- 3,500mAh battery
- TurboPower charger in the box
With a faster chipset and a bigger, sharper display, the Motorola One Vision really needed a bigger battery than the Motorola One’s 3,000mAh unit. Thankfully, it got one.
Sure enough, the 3,500mAh battery here is sufficient to get the One Vision through a full day of usage. We perhaps weren’t left with quite as much headroom as we were with its predecessor, but on particularly light days we were still left with as much as 50% come the end of the day.
More commonly, with more intensive usage, we’d be left with 20 to 30%. This isn’t a two-dayer by any stretch of the imagination, but then few of its rivals are either.
Even if you do run short of juice before the end of the day, Motorola’s TurboPower fast charging standard provides a reliable way to juice up quickly. You get a 15W TurboPower charger in the box, too, which isn’t always a given at this price point.
We plugged the phone in for 15 minutes and found that the charge level rose from 44% to 62% - a rapid accrual of 18% of its charge.
Our regular video test, which plays a 90-minute looping video in 720p, yielded average results. With 17% lost, the Motorola One Vision scored the same as the Honor 20 Lite, and soundly trumped the Moto G7 Plus on 22%.
- 48MP Quad Pixel camera is an improvement
- Still struggles a little with exposure
Motorola doesn’t typically have the best camera tech in the business, but the modest camera efforts of the Motorola One just about hit par for the price.
While the Motorola One Vision isn’t quite as huge an improvement as we might have hoped (and Motorola seems to claim), we can at least offer an improved appraisal of ‘comfortably hitting par’.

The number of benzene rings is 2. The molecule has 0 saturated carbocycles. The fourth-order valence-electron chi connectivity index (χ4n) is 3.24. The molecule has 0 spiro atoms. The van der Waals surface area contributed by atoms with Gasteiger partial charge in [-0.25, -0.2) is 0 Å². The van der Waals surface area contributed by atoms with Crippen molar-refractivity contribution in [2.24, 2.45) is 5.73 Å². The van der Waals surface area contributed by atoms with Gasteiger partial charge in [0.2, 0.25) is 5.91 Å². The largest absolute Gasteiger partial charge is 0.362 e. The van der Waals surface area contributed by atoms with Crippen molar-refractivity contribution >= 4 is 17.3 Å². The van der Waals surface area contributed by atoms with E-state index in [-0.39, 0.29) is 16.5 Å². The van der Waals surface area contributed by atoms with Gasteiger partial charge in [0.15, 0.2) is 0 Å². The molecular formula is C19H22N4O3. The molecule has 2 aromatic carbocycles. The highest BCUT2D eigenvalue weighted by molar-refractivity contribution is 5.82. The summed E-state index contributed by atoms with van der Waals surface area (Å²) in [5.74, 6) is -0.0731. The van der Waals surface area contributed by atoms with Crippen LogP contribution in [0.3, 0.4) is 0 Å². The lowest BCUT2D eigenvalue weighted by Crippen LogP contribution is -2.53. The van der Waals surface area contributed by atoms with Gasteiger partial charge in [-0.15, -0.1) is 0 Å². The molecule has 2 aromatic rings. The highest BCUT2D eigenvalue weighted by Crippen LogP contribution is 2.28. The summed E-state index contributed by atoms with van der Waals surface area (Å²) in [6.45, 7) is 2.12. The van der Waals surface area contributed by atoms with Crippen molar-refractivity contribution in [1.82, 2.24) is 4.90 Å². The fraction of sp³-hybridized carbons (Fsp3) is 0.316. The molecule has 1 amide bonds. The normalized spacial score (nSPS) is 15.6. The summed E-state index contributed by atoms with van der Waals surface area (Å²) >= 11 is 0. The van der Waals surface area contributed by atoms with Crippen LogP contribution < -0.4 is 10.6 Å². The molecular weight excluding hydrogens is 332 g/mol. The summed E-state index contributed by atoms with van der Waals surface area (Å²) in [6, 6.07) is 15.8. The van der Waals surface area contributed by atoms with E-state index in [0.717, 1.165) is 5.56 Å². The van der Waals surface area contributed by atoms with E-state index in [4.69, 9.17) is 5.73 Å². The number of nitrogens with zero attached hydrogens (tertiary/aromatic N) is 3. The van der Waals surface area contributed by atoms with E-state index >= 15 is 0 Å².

You don’t get any of the triple camera heroics of the Honor 20 Lite, but the One Vision’s dual-camera system makes its own impressive-sounding claims.
The main snapper is a 48MP f/1.7 sensor with optical image stabilization, and it employs Quad Pixel technology to produce 12MP images. Each pixel boasts improved light sensitivity and detail as result.
This is backed by a 5MP secondary camera for depth-sensing purposes, which also pays off in the phone’s Portrait Lighting mode.
It’s a shame we don’t get a telephoto lens here, or the wide-angle lens that has also become popular. But the Google Pixel 3 family only uses the one camera, after all, and it remains one of the best in the business.
What matters is the general picture quality, and on that front the Motorola One Vision produces some encouraging results. Images tend to have a sense of depth and clarity that you don’t always get in a budget phone, though they’re not going to be troubling the Pixel 3a for sharpness.
Using the dedicated Night Mode does indeed yield brighter, more defined shots, though it also serves to accentuate some of the ugly noise that accompanies them.
We were a little disappointed with the camera’s tendency to overexpose, particularly when it comes to bright skies. It seems the automatic HDR is kicking in, but it doesn’t do a good enough job at reining in extremes of light and shadow.
Elsewhere, the camera app packs some cool little features, such as Spot Color, while lets you pick out a single color from a scene and grey out the rest. How often you’ll use this is debatable, but it can produce some powerful results if you pick your moments.